A Dream-Worthy Career in Insurance (Seriously)
Congratulations–you’ve done it! You’ve completed college and received that slip of paper that says you’re now qualified to work in the adult world. However, a post-graduation job that has good career potential may still seem unreachable.
Or, you may be a year or two out of college and still not feeling like you’ve found the right fit. Regardless, if you’re feeling stuck in your job search or in your job, then I have one word for you: insurance.
No, that’s not a misprint. An entry-level job in the insurance industry may not seem glamorous, but here are five reasons why you should consider it as a rewarding future career:
1. The insurance industry is large and offers major career growth opportunities.
According to CNBC, there will be 400,000 new jobs added in the insurance industry by 2020. Even better for recent graduates, the industry offers attractive upward mobility among young job seekers. The Washington Post reports that 25 percent of the current workforce in the industry is expected to retire in the next 5-10 years. This mass exodus of baby boomers opens a variety of growth opportunities for young people. Note: I have seen this first-hand, as many of our recent placements in the industry have experienced multiple promotions and are now managing teams.
2. Insurance is good fit for all types of graduates.
Given the nature of their services, insurance companies offer a wide variety of positions that draw on different competencies, so there is a right-fit for almost everyone. From Actuaries who predict loss rates to claims analysts who help customers deal with major life events to business development specialists who bring in new accounts, companies are looking for candidates with degrees and skills that run the gamut.
3. You’ll see the difference that you make in the lives of others.
Insurance is the product no one thinks about until they need it, and then it can become the most important thing in a person’s or company’s life. Many entry-level positions in insurance will allow you to have meaningful interactions with individual or business clients who are facing major adverse events—you’ll help them navigate natural disasters, business impairment or work stoppage, and other life-changing matters. Even if you are not on the front line, the culture of protecting people and companies in their time of need will pervade your work environment, and you will see the positive impact that you have on the lives of your company’s clients.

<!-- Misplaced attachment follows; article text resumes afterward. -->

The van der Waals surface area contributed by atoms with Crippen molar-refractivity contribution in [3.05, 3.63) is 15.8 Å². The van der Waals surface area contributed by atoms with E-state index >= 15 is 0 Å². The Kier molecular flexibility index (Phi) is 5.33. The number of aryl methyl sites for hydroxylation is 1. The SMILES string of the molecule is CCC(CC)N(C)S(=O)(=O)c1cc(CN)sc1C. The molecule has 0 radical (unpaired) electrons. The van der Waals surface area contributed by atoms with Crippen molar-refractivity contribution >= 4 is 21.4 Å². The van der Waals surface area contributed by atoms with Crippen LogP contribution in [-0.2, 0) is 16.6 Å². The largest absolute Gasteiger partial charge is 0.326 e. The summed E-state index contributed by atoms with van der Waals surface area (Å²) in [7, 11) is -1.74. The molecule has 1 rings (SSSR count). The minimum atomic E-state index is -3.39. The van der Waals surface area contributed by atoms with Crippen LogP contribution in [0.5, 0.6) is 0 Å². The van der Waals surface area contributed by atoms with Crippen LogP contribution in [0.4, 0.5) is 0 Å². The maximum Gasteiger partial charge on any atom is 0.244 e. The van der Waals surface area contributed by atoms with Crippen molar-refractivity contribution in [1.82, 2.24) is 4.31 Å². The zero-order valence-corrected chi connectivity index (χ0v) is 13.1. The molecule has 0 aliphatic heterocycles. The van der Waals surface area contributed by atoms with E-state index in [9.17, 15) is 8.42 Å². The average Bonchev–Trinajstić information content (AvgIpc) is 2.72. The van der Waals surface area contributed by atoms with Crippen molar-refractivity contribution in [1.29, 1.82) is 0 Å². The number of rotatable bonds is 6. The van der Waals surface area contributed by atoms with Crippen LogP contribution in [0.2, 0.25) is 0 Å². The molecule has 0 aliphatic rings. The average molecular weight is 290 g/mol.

4. You don’t need experience to be successful.
Unlike other jobs advertised as “entry-level” but where prior experience may be required, insurance companies recognize that they need to nurture their next generation of leaders and are happy to take raw talent and teach them the insurance-specific skills needed to thrive in the industry. Many prefer to “grow their own” rather than rely on other companies to train their future leaders. You will be paid for your (often extensive) training and learn everything that you need to know with hands-on experience.
5. You can make a good living at it.
If you’re not already sold on an insurance career, you will be pleased to discover that insurance companies have attractive compensation programs to attract the talent they need for the future. For example, the average starting salary for a business development agent is approximately $50,000, with bonus potential on top of that, according to U.S. News and World Report. Likewise, many of our candidates placed as claims analysts start at over $50,000. Combine that with the strong promotion potential, and your career in insurance can be lucrative as well as interesting and rewarding.
If you’re interested in exploring your options in the world of insurance, a great first step is for you to connect with someone working in the industry. Scour your (and your parents’) professional networks and invite an insurance professional to have coffee or lunch with you. Ask them about the various positions in their company, what they like about their position and what it’s like getting started. Then, see if their company has any openings for entry-level positions, or if they know of other companies in the industry that have robust training programs.
You can also tap additional resources to learn what opportunities exist in your city for entry-level insurance careers. Third-party recruiting firms, your campus career services office or popular job search websites may have more detail about specific open positions for you to pursue now.
While few recent grads enter college dreaming about an insurance career, a large and stable industry with outstanding on-the-job training and strong professional growth potential can sound like a dream to many. For the right grad, an insurance career may indeed be worthy of aspiration.
ContributorBrian Weed is CEO of Avenica, a national career matchmaking firm specializing in entry-level recruitment and hiring. Brian is an experienced business leader with nearly 30 years of experience helping companies of all sizes boost revenue and improve processes as well as outcomes, particularly in the higher education market.